Council bosses have agreed to compulsory purchase a derelict listed building and ‘major heritage asset’ in Oldham town centre which has been ‘left to rot’.

The cabinet has approved plans to bring the Prudential Assurance Building on Union Street back into use as part of the Future High Street Fund programme.

It is aimed to repair the inside and outside to create a ’21st century incubator facility’ for businesses, focusing on the creative, digital, and media sectors.

The Victorian building was designed by legendary architect Alfred Waterhouse, the master of the Victorian Gothic revival style who is best known for designing Manchester Town Hall and the Natural History Museum.

But after almost 12 years of standing empty, in 2020 the Grade Two-listed building, known as ‘The Pru’, was placed on the Victorian Society’s list of most endangered buildings.

Officers say that there has been evidence of break-ins and drug use in the building and alleyway behind it, with incidents of falling roof slates and glass into the street.

This has led to formal notices being served to secure the property, and notices under the Anti-Social Behaviour, Crime and Policing Act 2014.

A cabinet report states that the building is in a ‘significant state of disrepair, attracting anti-social behaviour, presenting health and safety risks, and posing aesthetic issues as a gateway building for those arriving in to or leaving Oldham town centre’.

Comedian and actor Griff Rhys Jones, who is also President of the Victorian Society, had urged the council take steps to reuse the Prudential Building – and to consider using compulsory purchase powers.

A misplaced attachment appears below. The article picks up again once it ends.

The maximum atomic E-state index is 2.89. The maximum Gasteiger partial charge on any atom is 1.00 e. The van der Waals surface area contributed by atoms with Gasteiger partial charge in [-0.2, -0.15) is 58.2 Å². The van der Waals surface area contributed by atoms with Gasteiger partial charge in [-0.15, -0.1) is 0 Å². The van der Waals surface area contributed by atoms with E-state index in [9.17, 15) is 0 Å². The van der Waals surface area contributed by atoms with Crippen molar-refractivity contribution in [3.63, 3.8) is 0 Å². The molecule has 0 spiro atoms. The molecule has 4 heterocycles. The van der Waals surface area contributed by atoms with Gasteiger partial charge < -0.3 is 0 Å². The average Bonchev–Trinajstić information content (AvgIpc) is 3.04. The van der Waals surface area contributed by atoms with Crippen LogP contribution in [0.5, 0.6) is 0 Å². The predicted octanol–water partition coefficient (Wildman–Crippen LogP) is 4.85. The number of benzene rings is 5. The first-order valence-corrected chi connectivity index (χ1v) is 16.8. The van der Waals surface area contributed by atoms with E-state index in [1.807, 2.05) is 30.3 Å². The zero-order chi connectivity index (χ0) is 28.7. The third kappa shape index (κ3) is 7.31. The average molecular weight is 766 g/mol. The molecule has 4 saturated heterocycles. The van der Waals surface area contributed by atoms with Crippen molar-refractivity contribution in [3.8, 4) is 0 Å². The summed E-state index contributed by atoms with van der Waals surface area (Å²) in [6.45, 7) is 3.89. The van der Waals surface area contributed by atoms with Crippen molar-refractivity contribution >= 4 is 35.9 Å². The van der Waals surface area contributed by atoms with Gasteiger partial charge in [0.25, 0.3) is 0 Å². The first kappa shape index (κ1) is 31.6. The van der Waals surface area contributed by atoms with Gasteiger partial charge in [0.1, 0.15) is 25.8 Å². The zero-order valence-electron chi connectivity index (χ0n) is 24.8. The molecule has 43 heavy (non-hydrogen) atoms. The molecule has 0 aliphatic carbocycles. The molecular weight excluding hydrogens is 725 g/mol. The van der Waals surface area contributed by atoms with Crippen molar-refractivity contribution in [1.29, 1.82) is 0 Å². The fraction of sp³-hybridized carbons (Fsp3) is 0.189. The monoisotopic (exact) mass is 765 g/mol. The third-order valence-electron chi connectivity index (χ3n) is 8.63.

Now, at a meeting on Monday night, the cabinet have ordered a repairs notice on the owner to secure the preservation of the building, to be followed by the compulsory purchase of the premises by the local authority.

While the cost of the compulsory purchase order (CPO) was not discussed in the public section of the meeting, the report states that the building is being marketed at £800k which was deemed ‘unrealistic’.

Officers state that despite ‘sustained efforts’ over a number of years to work with the owner to bring it back into use, there is ‘no reasonable prospect of the owner bringing the building into an adequate state of repair to ensure its long-term protection’.

Under the plans for the future of the building it is aimed to create 71 new businesses and more than 156 jobs over a ten period, as well as helping emerging businesses grow.

The council wants it to kick-start more than £2m of growth in the borough in the creative and digital sectors.

“The vision for the Prudential Building will be a revitalised landmark destination for Oldham,” the report states.

“Its grand, imposing façade will be reinforced within the townscape, and stand as a catalyst for regeneration of the wider town centre.”

It forms the latest stage of the ‘Creating a Better Place’ masterplan for the borough, and council leader Arooj Shah described the move as ‘fantastic news’.

“This is a momentous stage in our regeneration of Oldham town centre while we’re building a new future for Oldham town centre while respecting our heritage,” she said.

“Whilst it’s great news that we’re looking to acquire this building and preserve it for future generations, the reality is that we shouldn’t have had to.

“Owners of heritage buildings have a moral duty to look after them, to understand their importance to the towns.

“They shouldn’t be seen as simply an investment to hold onto and let rot, which is quite frankly what happened with the Prudential Building,

“So the council should absolutely step in where people do not live up to their duties and I’m glad we’re taking this step to maintain this asset for our town. “